The horseshoe design of the park and distance between certain stages was really unfortunate, but I’m sure they’ll have the kinks worked next year. The one thing I wanted to make note is that this festival, no matter how mainstream it has become, seems to still be one for outcasts. At Riot Fest, you don’t see a multitude college kids on designer drugs and dressed in neon, you don’t have 45 DJ sets with accompanying light shows, and you definitely don’t see people being complete shitheads and running around for their fashion blog, or taking selfies while a band is playing. Even in the most intense moments, there was a relaxing quality with my experience, I think it’s because people who end up there appreciate the music, not the experience of “being at a festival.” The attendees want to see musicians hone their skills and do what they do best, whether it’s a platinum selling band from the 80s, or a younger band touring in their van. That says a lot for a festival where, a decade ago, was merely street punk bands playing in small venues across Chicago. Therefore, I’m excited to see how Riot Fest 2015 pans out, I’m sure it will be another great line up next Fall, but for now I need to get some sleep.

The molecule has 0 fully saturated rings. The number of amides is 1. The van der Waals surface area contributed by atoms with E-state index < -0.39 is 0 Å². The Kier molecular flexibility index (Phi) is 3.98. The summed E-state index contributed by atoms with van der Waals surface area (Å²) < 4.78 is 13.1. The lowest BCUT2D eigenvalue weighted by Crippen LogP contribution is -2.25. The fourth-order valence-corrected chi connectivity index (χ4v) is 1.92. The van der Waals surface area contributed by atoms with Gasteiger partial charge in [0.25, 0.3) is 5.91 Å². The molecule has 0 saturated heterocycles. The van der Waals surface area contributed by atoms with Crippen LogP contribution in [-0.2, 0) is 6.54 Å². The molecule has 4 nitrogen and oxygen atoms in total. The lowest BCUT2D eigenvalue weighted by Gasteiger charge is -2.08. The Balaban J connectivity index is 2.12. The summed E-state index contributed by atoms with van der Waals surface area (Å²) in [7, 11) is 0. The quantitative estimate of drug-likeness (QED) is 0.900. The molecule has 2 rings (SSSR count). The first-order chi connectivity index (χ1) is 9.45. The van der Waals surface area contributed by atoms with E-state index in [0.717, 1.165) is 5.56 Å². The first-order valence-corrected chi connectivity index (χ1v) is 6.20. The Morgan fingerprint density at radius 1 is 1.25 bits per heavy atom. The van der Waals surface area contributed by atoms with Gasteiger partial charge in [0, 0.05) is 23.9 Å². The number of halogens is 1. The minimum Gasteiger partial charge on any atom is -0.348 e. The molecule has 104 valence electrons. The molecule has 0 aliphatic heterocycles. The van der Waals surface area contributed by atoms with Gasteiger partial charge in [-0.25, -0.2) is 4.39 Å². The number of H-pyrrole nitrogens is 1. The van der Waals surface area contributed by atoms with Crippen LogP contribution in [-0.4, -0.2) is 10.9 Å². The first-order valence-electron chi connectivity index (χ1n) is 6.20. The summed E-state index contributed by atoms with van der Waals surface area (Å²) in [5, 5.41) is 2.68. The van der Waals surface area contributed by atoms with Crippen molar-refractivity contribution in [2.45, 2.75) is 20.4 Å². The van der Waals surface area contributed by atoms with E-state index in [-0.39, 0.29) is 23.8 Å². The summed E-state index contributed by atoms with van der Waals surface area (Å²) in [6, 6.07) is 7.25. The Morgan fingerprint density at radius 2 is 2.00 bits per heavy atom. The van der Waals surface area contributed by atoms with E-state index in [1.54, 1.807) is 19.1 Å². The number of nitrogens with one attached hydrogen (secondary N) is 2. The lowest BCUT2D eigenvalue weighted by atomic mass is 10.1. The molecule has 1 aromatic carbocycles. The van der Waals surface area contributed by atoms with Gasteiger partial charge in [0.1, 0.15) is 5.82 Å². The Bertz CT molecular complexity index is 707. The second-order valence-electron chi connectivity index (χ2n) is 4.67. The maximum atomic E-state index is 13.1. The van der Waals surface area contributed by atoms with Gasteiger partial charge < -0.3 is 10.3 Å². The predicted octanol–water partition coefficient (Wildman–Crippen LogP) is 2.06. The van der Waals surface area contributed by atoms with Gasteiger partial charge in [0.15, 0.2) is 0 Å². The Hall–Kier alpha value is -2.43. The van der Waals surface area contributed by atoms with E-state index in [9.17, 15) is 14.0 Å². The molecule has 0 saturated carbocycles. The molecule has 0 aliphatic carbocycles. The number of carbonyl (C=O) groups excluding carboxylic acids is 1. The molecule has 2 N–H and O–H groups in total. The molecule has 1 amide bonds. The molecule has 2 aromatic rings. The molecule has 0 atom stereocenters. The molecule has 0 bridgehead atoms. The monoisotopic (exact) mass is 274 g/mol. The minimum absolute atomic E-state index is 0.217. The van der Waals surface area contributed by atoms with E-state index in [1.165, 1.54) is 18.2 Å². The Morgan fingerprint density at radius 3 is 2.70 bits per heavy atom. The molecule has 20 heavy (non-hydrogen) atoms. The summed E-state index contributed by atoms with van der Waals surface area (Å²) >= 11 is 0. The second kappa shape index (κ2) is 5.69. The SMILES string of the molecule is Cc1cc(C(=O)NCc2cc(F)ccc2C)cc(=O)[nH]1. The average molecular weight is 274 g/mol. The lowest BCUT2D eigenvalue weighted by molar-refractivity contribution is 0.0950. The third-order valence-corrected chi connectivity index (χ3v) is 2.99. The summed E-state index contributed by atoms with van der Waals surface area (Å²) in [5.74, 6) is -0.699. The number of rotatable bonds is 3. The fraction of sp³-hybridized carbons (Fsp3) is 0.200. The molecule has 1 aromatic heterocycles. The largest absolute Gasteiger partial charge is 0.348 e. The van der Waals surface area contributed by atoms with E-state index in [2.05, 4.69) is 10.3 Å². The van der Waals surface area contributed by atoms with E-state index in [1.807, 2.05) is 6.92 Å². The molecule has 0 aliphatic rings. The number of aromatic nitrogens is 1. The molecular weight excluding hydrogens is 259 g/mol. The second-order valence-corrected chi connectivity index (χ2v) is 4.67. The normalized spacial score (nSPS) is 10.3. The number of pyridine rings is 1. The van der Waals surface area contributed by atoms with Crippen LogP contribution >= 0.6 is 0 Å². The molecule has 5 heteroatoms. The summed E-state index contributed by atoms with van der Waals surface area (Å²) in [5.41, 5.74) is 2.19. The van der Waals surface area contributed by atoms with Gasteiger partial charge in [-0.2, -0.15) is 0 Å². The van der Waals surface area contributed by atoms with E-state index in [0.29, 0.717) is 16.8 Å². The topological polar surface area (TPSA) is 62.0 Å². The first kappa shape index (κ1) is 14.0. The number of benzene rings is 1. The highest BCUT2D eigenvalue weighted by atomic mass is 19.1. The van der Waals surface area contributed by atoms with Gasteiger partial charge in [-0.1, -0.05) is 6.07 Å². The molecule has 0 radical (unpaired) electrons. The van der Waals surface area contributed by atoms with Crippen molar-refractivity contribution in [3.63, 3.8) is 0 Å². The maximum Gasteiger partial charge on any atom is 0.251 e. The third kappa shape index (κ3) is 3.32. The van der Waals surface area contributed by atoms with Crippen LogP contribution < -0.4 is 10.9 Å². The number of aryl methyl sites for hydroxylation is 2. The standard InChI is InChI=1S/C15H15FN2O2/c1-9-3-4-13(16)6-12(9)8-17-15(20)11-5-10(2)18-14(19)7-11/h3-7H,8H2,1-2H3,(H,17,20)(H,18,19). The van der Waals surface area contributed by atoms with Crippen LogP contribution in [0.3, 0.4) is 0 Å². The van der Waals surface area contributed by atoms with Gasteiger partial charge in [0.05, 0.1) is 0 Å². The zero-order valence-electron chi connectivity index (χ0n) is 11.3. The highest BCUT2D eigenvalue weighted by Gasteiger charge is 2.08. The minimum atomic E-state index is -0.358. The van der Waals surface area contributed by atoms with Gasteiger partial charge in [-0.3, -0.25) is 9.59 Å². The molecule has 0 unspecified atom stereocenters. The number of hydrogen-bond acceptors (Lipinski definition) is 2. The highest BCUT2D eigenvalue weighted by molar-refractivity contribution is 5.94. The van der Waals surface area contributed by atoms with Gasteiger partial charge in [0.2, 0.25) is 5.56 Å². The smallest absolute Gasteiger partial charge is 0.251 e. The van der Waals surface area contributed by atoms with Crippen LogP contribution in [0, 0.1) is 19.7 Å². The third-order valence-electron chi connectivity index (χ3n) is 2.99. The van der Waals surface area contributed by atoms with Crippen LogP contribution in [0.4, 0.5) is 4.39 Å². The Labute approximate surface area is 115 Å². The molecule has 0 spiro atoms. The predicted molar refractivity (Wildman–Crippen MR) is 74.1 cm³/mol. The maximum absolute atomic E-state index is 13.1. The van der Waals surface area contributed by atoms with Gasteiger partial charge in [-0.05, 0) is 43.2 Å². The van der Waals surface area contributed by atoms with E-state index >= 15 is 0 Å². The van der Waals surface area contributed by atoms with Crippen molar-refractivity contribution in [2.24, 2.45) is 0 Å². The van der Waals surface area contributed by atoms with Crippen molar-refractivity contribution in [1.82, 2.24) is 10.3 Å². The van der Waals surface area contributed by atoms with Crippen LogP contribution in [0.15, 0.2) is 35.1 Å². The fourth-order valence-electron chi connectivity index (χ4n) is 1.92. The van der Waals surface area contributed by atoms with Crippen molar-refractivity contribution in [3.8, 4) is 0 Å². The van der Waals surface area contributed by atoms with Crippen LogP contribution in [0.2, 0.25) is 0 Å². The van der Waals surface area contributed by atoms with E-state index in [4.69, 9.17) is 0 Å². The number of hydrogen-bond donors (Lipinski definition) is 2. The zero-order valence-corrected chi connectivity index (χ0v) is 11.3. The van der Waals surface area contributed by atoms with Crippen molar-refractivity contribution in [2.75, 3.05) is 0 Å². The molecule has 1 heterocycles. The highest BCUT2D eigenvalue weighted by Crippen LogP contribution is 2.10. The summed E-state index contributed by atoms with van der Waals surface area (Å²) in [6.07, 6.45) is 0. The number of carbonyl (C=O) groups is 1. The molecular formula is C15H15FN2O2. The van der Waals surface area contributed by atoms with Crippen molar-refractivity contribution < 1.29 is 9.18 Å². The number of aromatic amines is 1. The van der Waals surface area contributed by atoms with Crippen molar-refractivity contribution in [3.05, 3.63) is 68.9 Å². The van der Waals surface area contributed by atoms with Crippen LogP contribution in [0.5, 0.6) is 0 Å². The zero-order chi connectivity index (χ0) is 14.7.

Over and out,